…he who began a good work in you will carry it on to completion until the day of Christ Jesus. Philippians 1:16
If you’ve not read The Velveteen Rabbit, drop everything and go get a copy. It really is an allegory of life and love and authenticity. The little toy bunny in the story is told by the Skin Horse that he can become real through love. The poor bunny is outmatched by fancier and more complicated toys, and the possibility of realness seems remote. But suffering and near tragedy brings out something in him that was never there before.
How like us in our pursuit of spiritual growth. Our objective is clear: become the person God intended from the dawn of creation. And then we begin the process. We think study will move us forward. We fill our lives with books. We believe emulating Jesus’ good works will win his approval. We volunteer for every good deed on the bulletin board. We try to produce good fruit so that God will be honored and people will be blessed. All these things and more we do on our own.
And all the while, becoming is not our doing. It’s all of God. Yes, we can cooperate, but he’s the one who does the work. Like the clay under the potter’s hand, our job is to surrender and to hold still as he pounds and shapes and then reshapes and then spins us wildly on the wheel as his hands hold us lovingly, forming us as he will. And when he finishes, we are the work of his hands and the image of his making.
“For it is God who works in you to will and to act in order to fulfill his good purpose” (Phil 2:13). Resting in God’s hands doesn’t guarantee comfort; it doesn’t promise ease; but it does ensure peace and warrants transformation. And all the while, God is bringing us into truth. We are becoming real as he cuts off the superficial and removes the phony props and takes away everything that is not of him.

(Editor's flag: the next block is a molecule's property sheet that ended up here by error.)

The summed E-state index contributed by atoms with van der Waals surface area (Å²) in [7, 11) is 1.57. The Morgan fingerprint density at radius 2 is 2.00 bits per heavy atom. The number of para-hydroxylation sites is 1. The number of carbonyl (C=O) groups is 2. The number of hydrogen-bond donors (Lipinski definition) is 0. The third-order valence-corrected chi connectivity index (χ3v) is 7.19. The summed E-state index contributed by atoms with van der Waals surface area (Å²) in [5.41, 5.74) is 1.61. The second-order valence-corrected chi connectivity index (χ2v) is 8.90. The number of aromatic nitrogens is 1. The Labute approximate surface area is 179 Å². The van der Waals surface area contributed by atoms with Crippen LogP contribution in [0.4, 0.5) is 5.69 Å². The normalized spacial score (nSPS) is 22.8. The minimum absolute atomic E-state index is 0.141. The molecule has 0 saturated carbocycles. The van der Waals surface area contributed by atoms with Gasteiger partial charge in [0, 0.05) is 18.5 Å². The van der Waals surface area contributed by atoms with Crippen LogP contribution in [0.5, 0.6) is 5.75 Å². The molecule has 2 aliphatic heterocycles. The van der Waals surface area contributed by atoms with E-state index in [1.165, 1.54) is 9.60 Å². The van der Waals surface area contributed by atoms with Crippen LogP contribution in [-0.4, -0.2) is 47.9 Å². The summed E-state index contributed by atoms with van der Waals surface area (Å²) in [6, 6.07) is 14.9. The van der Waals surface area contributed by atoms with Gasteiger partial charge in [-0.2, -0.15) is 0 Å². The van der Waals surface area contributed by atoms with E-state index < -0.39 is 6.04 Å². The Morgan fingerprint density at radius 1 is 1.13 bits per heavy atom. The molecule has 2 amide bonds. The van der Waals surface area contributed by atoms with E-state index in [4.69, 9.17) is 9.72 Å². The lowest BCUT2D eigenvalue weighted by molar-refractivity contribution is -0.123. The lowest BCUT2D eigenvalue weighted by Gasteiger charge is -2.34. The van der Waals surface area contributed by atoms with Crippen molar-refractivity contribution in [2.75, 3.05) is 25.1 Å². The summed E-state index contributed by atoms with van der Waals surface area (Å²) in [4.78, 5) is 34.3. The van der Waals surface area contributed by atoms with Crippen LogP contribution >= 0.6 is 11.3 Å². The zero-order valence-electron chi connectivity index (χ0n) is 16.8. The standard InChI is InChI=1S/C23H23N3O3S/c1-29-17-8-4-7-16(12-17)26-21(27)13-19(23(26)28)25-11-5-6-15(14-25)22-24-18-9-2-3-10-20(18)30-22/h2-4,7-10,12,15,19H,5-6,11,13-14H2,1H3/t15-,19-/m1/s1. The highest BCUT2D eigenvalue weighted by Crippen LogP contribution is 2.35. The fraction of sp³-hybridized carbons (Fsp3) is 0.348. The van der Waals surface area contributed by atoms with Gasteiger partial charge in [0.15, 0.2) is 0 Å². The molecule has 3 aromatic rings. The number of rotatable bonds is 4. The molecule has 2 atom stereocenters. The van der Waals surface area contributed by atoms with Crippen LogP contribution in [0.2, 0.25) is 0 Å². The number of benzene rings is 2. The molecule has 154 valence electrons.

Do you remember the story that was attributed to have been Michaelangelo’s explanation for his brilliant sculpture of David? It is said that he was questioned as to how he was able to so radically create David from the massive piece of marble that had been rejected by other sculptors. The simple response? I cut out everything that was not David. Perhaps that’s an apocryphal statement, but it is what God seems to be doing with us. He looks at the self we have surrendered to him, and he begins to chip and cut and file away according to his design. He knows what he intends us to be, and as we lie still, he perfects his good work in us.
Like that little fictional rabbit, we finally become real.
Father, we long to have your love shape and mold and make us. Take us and let your will be done. In Jesus’ name. AMEN.